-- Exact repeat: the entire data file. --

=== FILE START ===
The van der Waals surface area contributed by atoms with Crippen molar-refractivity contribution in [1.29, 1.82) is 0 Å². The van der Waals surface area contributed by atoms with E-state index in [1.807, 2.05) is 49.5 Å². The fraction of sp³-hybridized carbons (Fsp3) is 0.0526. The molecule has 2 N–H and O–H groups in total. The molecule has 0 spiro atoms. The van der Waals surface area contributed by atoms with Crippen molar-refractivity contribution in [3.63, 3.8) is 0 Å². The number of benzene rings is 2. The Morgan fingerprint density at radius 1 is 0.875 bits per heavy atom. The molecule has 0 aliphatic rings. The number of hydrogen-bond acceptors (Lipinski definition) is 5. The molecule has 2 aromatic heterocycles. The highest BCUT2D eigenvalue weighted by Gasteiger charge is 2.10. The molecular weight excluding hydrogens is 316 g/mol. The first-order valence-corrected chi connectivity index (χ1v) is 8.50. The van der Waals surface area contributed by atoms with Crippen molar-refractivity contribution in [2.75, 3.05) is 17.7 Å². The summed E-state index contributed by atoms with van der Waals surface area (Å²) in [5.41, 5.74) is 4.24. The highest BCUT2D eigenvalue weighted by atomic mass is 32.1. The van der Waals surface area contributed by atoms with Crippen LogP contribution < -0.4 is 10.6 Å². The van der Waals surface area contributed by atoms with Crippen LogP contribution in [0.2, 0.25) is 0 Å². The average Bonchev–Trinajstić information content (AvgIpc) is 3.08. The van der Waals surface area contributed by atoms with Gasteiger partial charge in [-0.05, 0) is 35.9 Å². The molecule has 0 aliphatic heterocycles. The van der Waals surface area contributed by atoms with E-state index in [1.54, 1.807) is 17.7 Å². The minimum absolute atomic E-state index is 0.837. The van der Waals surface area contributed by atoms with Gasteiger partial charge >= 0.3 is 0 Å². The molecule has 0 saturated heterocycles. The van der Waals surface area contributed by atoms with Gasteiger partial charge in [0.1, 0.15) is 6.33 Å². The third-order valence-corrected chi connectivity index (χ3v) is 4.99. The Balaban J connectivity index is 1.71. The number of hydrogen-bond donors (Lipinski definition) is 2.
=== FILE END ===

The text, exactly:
The van der Waals surface area contributed by atoms with Crippen molar-refractivity contribution in [1.29, 1.82) is 0 Å². The van der Waals surface area contributed by atoms with E-state index in [1.807, 2.05) is 49.5 Å². The fraction of sp³-hybridized carbons (Fsp3) is 0.0526. The molecule has 2 N–H and O–H groups in total. The molecule has 0 spiro atoms. The van der Waals surface area contributed by atoms with Crippen molar-refractivity contribution in [3.63, 3.8) is 0 Å². The number of benzene rings is 2. The Morgan fingerprint density at radius 1 is 0.875 bits per heavy atom. The molecule has 0 aliphatic rings. The number of hydrogen-bond acceptors (Lipinski definition) is 5. The molecule has 2 aromatic heterocycles. The highest BCUT2D eigenvalue weighted by Gasteiger charge is 2.10. The molecular weight excluding hydrogens is 316 g/mol. The first-order valence-corrected chi connectivity index (χ1v) is 8.50. The van der Waals surface area contributed by atoms with Crippen molar-refractivity contribution in [2.75, 3.05) is 17.7 Å². The summed E-state index contributed by atoms with van der Waals surface area (Å²) in [5.41, 5.74) is 4.24. The highest BCUT2D eigenvalue weighted by atomic mass is 32.1. The van der Waals surface area contributed by atoms with Crippen LogP contribution < -0.4 is 10.6 Å². The van der Waals surface area contributed by atoms with Crippen LogP contribution in [0.2, 0.25) is 0 Å². The average Bonchev–Trinajstić information content (AvgIpc) is 3.08. The van der Waals surface area contributed by atoms with Gasteiger partial charge in [-0.05, 0) is 35.9 Å². The molecule has 0 aliphatic heterocycles. The van der Waals surface area contributed by atoms with E-state index in [1.54, 1.807) is 17.7 Å². The minimum absolute atomic E-state index is 0.837. The van der Waals surface area contributed by atoms with Gasteiger partial charge >= 0.3 is 0 Å². The molecule has 0 saturated heterocycles. The van der Waals surface area contributed by atoms with Gasteiger partial charge in [0.1, 0.15) is 6.33 Å². The third-order valence-corrected chi connectivity index (χ3v) is 4.99. The Balaban J connectivity index is 1.71. The number of hydrogen-bond donors (Lipinski definition) is 2.